The first American marine artist- arguably anyway -Birch forms a bridge from the ‘old world masters’ to the post-colonial pride of the new world. Built upon the foundations of his father’s influence and admiration for the works of french artist Claude-Joseph Vernet, he would produce some of the finest marine paintings of the early 19th century.
Born in London, the family emigrated to the United States in 1794. As a teenager Birch studied and assisted at the foot of his father, William Russell Birch, a noted enamel miniaturist and engraver. Together they sketched and engraved images for an important volume detailing the growth of their new home of Philadelphia. Thomas also painted many now famous images of the naval engagements of the War of 1812.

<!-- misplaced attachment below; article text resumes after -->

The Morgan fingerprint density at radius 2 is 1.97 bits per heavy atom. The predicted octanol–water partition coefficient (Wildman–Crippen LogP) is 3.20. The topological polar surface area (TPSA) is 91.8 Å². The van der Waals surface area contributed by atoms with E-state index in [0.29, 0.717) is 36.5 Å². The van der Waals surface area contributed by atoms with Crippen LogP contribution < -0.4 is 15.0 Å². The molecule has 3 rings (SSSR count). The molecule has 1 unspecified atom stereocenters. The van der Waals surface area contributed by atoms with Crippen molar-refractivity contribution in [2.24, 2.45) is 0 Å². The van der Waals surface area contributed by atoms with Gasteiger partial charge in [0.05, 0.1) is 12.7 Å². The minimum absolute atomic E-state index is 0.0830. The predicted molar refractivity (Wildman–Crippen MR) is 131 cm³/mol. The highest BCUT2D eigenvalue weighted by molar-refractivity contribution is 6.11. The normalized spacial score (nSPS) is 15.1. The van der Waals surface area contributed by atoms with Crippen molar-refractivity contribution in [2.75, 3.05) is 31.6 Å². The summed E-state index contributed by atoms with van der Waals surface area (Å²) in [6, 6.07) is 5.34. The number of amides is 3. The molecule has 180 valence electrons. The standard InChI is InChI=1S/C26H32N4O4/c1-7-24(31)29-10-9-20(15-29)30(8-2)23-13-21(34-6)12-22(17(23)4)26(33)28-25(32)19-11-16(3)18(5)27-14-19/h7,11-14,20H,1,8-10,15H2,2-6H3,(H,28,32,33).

Painting chiefly in oil, he obtain wide critical acclaim and is credited with inspiring generations of American artists to follow with his marines and landscapes, including Thomas Cole, who studied in Philadelphia as a young man. Birch’s realistic excellence at handling a diverse stable of subjects earns him a place amongst the first American artists of renown.